808INK’s When I’m About You’ll Know is completely different yet strangely familiar (5 min reading time)

On a journey from an undisclosed location in Walthamstow to the Barbican, I fired up my Spotify and embarked on an audio journey in the form of 808INK’s 4th album “When I’m About, You’ll Know”

If you didn’t already know, 808INK are a South Lundun crew consisting of rapper Mumblez and producer 808Charmer. Closely affiliated with them is their visual collaborator, Pure Anubi$.

As a lapsed fan with too much free time on his hands, I decided to set myself the ‘challenge’ of noting down my first impressions of 808INK’s 4th feature while travelling on my regular public transport to a set destination. As you can see above I won’t disclose the super secret HQ of freshborngold [at least you can holla at us if you’re lost in East] but from there I travelled to the Barbican centre to catch an well earned pretentious film.

Now instead of going track to track in this review in monotonous fashion, breaking down each track like I’m the human form of genius.com, I’ve decided to summarise my notes into my thoughts.

From the start, the album kicks off with something known to the fans of 808INK. A 90s hip-hop melody that sounds like something Skepta would be on [Flexing Side A].

Weirdly specific right? I’m pretty sure that’s what I thought when I scribbled down it into my notes.

Into the next tracks [G & Come Down] which they feel completely different to what came prior. Their album “Billy’s Home” was conceptualised around this idea of “Lundun” where the crew disassociates itself from the capital. Here, on the other hand, it feels more of a collective display of their versatility rather than a cohesive story or message [other than we ain’t something you’ve heard before].

Note: Also, it’s worth mentioning that at one point during G, peering out of the bus I’m travelling on didn’t make me feel like a G at all ]

“We’re not trying to wear the London kit. We live in London, but we are Lundun.”

noisey, 2016

Once Come Down began I expected Tyler, the creator to come through on the track. That’s how much the style on the new album reminds me [very loosely] of Odd Future from back in the day. The resemblance isn’t there in the regular sense of the word, but more in the sense of “uniqueness”. The variety is refreshing and Come Down especially feels reminiscent of the work they [Odd Future] did. Trying to summarise the album, the easiest way I could describe it, is “Completely different but strangely familiar”.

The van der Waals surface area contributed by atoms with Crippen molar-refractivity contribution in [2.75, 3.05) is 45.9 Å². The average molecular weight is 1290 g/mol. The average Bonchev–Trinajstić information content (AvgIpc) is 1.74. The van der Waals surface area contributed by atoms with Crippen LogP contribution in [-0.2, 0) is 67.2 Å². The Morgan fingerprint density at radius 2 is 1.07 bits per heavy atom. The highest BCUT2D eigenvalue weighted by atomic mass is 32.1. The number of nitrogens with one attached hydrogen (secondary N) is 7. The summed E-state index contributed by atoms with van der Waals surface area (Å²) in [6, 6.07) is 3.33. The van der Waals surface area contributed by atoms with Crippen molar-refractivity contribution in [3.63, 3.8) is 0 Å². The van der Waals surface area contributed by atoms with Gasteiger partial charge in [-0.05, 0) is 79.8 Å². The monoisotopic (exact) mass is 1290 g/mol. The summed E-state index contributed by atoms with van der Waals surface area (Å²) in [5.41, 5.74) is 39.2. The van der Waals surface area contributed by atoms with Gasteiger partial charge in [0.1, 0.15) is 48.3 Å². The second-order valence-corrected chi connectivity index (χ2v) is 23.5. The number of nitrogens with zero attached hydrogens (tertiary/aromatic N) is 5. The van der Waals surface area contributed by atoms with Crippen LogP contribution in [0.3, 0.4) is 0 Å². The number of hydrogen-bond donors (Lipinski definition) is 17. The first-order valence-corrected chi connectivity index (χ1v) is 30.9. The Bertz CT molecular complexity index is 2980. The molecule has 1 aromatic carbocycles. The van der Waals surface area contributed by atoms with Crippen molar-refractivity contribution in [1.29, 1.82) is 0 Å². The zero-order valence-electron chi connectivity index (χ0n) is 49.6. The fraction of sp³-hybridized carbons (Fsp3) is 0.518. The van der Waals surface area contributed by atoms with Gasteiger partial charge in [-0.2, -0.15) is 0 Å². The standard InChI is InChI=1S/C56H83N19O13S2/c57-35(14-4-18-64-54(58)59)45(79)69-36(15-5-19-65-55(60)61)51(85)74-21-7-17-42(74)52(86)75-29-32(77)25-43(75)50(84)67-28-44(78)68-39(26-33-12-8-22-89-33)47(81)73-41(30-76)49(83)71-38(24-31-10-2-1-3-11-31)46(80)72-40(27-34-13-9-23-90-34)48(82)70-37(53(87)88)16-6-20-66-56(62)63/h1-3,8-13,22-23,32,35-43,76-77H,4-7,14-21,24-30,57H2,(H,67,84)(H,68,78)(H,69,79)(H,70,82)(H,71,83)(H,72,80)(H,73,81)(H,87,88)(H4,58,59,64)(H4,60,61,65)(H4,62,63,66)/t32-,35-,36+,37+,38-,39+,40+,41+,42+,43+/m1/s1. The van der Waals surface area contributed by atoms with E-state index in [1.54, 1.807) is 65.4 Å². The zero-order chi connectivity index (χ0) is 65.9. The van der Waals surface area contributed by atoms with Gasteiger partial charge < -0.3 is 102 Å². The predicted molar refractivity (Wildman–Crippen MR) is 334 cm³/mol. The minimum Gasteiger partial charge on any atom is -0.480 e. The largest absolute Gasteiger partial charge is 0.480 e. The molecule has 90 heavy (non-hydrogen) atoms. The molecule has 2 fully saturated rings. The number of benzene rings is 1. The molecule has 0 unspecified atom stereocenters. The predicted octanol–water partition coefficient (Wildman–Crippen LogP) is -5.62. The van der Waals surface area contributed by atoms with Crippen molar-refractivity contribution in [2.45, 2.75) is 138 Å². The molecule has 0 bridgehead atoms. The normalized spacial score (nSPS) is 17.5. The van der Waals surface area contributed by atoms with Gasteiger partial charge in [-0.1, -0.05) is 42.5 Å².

[ Note: I was originally gonna go with “funky, familiar and clever album with catchy chorus’ to boot” but that made me sound like I grew up watching In Living Colour. ]

At this point [Top Flow] I realise this album is built to be bumped in the rare English sun, and not on a bus towards Kings Cross on an overcast day. My pick of the album, Handy, starts to play out of my airplane-grade earphones and it has to be the best of the album so far. The production? Incredible, vaguely reminding me of Clams Casino during the A$AP Rocky era.

[ Note: It’s worth mentioning why I pinpointed the Oslo in Hackney on the map above. This’ll be the spot for an 808Ink gig on the 18th April]

808Charmers Interlude sits at just over 2 minutes and, honestly, shows of his talent as a beat maker. Not much to say about it. Simple lyrics over a masterfully crafted melody. I’ll praise that whenever it’s possible.

Onto the penultimate track of the album [Flexing, Side B]. When I saw this song “split” into two sides, I tried to listen to them in isolation and then together, and although my preference leans towards Side A, Side B managed to add at least one bit of connection between the songs on this album.

SLIGHT TANGENT, but on initial look WIAYK comes in at just over 24 minutes spread over 9 tracks and it’s worth mentioned my bias towards albums that are kept below 11/12 tracks. It’s a level of discipline not really seen a lot these days – with albums going for quantity over quality, which is something 808ink manage to forego.

The album finishes with one of the best outros I’ve heard, Audiyo. It manages to beat Handy for best track on the album. It amalgamates everything about 808INK’s newest project. Memorable melody, great lyrics and chorus you would blare out whenever you can.

The variation across the album, combined with its length and subtleties in quality control means I recommend this as mandatory listening. Comparing it to there previous work, I think this is less a conceptual album with a concise message running through and more just a display of how good these two – with help from Pure Anubi$ on visuals – really are.
standouts: Flexing Side A, Handy & Audiyo
rating: 💰💰💰💰